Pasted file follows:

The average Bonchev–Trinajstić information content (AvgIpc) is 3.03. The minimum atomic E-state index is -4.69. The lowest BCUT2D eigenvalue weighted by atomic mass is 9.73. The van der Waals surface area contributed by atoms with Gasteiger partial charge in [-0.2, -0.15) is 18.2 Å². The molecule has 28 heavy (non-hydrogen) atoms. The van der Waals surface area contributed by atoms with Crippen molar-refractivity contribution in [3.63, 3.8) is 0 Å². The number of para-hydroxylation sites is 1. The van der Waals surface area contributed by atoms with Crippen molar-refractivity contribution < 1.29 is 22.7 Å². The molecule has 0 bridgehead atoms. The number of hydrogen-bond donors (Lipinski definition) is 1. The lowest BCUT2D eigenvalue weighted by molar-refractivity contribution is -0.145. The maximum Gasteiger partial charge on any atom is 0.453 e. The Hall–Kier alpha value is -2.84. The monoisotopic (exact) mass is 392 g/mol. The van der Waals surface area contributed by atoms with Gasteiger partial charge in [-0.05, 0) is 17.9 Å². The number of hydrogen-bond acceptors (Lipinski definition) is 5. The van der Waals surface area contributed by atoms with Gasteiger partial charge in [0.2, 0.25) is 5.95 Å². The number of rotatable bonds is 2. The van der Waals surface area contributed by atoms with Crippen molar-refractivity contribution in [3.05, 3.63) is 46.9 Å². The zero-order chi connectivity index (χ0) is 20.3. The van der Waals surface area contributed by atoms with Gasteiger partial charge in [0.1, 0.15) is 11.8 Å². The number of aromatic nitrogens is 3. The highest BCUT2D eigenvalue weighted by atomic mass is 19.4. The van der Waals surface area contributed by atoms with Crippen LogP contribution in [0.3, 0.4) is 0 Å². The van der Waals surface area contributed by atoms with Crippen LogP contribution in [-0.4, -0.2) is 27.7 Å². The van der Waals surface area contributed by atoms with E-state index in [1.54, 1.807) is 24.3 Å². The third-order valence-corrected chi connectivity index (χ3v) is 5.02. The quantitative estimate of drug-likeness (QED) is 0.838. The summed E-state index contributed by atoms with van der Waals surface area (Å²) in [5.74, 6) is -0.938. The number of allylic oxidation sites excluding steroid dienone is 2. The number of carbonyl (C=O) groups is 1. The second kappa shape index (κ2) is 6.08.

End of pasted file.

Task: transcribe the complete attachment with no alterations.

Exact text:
The average Bonchev–Trinajstić information content (AvgIpc) is 3.03. The minimum atomic E-state index is -4.69. The lowest BCUT2D eigenvalue weighted by atomic mass is 9.73. The van der Waals surface area contributed by atoms with Gasteiger partial charge in [-0.2, -0.15) is 18.2 Å². The molecule has 28 heavy (non-hydrogen) atoms. The van der Waals surface area contributed by atoms with Crippen molar-refractivity contribution in [3.63, 3.8) is 0 Å². The number of para-hydroxylation sites is 1. The van der Waals surface area contributed by atoms with Crippen molar-refractivity contribution < 1.29 is 22.7 Å². The molecule has 0 bridgehead atoms. The number of hydrogen-bond donors (Lipinski definition) is 1. The lowest BCUT2D eigenvalue weighted by molar-refractivity contribution is -0.145. The maximum Gasteiger partial charge on any atom is 0.453 e. The Hall–Kier alpha value is -2.84. The monoisotopic (exact) mass is 392 g/mol. The van der Waals surface area contributed by atoms with Gasteiger partial charge in [-0.05, 0) is 17.9 Å². The number of hydrogen-bond acceptors (Lipinski definition) is 5. The van der Waals surface area contributed by atoms with Gasteiger partial charge in [0.2, 0.25) is 5.95 Å². The number of rotatable bonds is 2. The van der Waals surface area contributed by atoms with Crippen molar-refractivity contribution in [3.05, 3.63) is 46.9 Å². The zero-order chi connectivity index (χ0) is 20.3. The van der Waals surface area contributed by atoms with Gasteiger partial charge in [0.1, 0.15) is 11.8 Å². The number of aromatic nitrogens is 3. The highest BCUT2D eigenvalue weighted by atomic mass is 19.4. The van der Waals surface area contributed by atoms with Crippen LogP contribution in [0.3, 0.4) is 0 Å². The van der Waals surface area contributed by atoms with Crippen LogP contribution in [-0.4, -0.2) is 27.7 Å². The van der Waals surface area contributed by atoms with E-state index in [1.54, 1.807) is 24.3 Å². The third-order valence-corrected chi connectivity index (χ3v) is 5.02. The quantitative estimate of drug-likeness (QED) is 0.838. The summed E-state index contributed by atoms with van der Waals surface area (Å²) in [5.74, 6) is -0.938. The number of allylic oxidation sites excluding steroid dienone is 2. The number of carbonyl (C=O) groups is 1. The second kappa shape index (κ2) is 6.08.